This post is brought to you by the number three.
I mentioned in a previous post that the number three is very significant in scripture. The problem is, though, that it is significant for more than one thing.
Three days is a prophetic time in scripture that points forwards to Christ's death and resurrection. Examples are Jonah's three days in the belly of the fish, and Moses' declaration that the people should take a three day journey into the wilderness in order to offer sacrifices. (Mt 12:40, Ex 5:3)
Three is also significant in that is one of the numbers of established witness: by the testimony of two or three witnesses a thing is firmly established. An example would be Abraham's three visitors who testified against Sodom. Most other examples of witnesses tend to be twos rather than threes: Joshua and Caleb who gave a good witness after spying out the land, Moses and Elijah who witnessed Christ's transfiguration, and the two witnesses in Revelation. But it is still worth bearing in mind that three can be used in this way too. (Dt 19:15, Mt 18:15)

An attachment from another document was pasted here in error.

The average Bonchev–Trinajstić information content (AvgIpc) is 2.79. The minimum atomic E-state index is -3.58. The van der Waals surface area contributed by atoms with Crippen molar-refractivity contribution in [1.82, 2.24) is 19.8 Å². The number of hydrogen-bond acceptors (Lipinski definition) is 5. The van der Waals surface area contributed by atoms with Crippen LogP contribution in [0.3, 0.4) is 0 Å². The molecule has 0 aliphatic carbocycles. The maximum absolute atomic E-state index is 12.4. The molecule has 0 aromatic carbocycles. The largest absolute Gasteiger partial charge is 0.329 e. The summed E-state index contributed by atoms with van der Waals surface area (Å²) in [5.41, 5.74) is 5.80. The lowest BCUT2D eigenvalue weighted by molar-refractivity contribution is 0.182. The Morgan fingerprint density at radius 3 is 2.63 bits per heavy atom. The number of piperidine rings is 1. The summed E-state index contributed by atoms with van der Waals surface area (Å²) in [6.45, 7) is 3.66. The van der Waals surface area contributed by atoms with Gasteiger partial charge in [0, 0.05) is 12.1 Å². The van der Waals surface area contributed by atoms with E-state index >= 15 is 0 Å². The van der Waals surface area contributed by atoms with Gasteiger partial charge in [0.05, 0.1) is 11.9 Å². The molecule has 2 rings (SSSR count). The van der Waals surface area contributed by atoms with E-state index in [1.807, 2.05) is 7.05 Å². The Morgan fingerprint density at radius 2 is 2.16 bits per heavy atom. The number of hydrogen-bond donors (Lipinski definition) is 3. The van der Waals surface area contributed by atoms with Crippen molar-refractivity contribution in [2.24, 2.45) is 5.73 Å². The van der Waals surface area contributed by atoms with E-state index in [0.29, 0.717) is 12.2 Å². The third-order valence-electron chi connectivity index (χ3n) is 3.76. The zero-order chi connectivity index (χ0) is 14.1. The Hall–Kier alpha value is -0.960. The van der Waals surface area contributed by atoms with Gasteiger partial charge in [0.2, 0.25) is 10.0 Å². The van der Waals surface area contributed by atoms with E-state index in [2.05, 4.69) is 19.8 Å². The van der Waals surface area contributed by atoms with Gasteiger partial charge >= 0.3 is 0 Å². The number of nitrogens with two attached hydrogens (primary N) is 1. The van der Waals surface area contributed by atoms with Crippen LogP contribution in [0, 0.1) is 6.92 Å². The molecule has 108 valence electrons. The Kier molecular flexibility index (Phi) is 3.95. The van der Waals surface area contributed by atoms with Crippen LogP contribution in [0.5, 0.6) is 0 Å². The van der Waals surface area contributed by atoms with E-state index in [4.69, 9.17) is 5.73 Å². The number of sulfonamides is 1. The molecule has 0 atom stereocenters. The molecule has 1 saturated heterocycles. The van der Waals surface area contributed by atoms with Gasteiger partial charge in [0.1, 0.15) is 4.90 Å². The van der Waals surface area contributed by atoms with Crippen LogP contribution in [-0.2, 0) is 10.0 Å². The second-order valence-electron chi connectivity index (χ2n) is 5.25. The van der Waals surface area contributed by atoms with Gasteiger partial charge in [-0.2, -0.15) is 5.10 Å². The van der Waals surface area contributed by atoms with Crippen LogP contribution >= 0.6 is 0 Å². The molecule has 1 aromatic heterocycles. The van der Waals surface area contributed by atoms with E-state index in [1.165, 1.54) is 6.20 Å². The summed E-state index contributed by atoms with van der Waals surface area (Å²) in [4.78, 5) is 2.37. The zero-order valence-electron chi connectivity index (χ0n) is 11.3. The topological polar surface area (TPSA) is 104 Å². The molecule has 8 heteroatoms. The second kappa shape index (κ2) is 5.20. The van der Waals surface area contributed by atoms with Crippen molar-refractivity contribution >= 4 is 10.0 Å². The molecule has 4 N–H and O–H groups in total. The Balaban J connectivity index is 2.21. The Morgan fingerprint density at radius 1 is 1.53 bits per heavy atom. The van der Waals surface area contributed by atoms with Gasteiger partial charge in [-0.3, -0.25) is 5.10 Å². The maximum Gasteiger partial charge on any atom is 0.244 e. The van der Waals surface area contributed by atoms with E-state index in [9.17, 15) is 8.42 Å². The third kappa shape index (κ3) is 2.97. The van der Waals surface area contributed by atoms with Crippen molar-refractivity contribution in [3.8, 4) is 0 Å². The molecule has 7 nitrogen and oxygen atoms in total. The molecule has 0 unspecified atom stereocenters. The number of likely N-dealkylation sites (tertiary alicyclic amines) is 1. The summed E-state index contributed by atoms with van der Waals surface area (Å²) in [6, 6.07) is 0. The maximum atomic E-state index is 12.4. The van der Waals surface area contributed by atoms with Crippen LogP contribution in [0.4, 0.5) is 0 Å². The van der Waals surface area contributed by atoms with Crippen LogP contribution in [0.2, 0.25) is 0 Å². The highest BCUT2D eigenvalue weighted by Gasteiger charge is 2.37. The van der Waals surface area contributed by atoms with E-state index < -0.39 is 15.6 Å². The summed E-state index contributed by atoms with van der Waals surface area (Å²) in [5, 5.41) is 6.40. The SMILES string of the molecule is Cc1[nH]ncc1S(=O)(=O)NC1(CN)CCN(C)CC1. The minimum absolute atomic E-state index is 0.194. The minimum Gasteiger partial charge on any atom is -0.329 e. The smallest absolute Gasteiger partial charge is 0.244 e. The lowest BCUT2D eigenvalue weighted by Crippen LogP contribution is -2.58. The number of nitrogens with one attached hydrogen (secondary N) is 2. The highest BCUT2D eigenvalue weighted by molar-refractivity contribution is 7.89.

But the threes that have been jumping out at me lately are the threes of God's delegated authority. Within the Godhead of course we have Father, Son and Spirit who set the example for all the others. In the heavens God established Sun, Moon and Stars. In the created order he established Man, Woman and all the animals. In the family his order is husband, wife, children. And in the church we have the pattern of Apostles, Elders, and all God's people.
It is interesting to speculate about a possible link between the final two uses of three. Three is the number of the community of God. Two is the number of the community of man (husband and wife). Either of these two numbers can be used to establish something, which reflects the fact that God has delegated his governmental authority to man.
Though one may be overpowered, two can defend themselves. A cord of three strands is not quickly broken. (Ecc 4:12)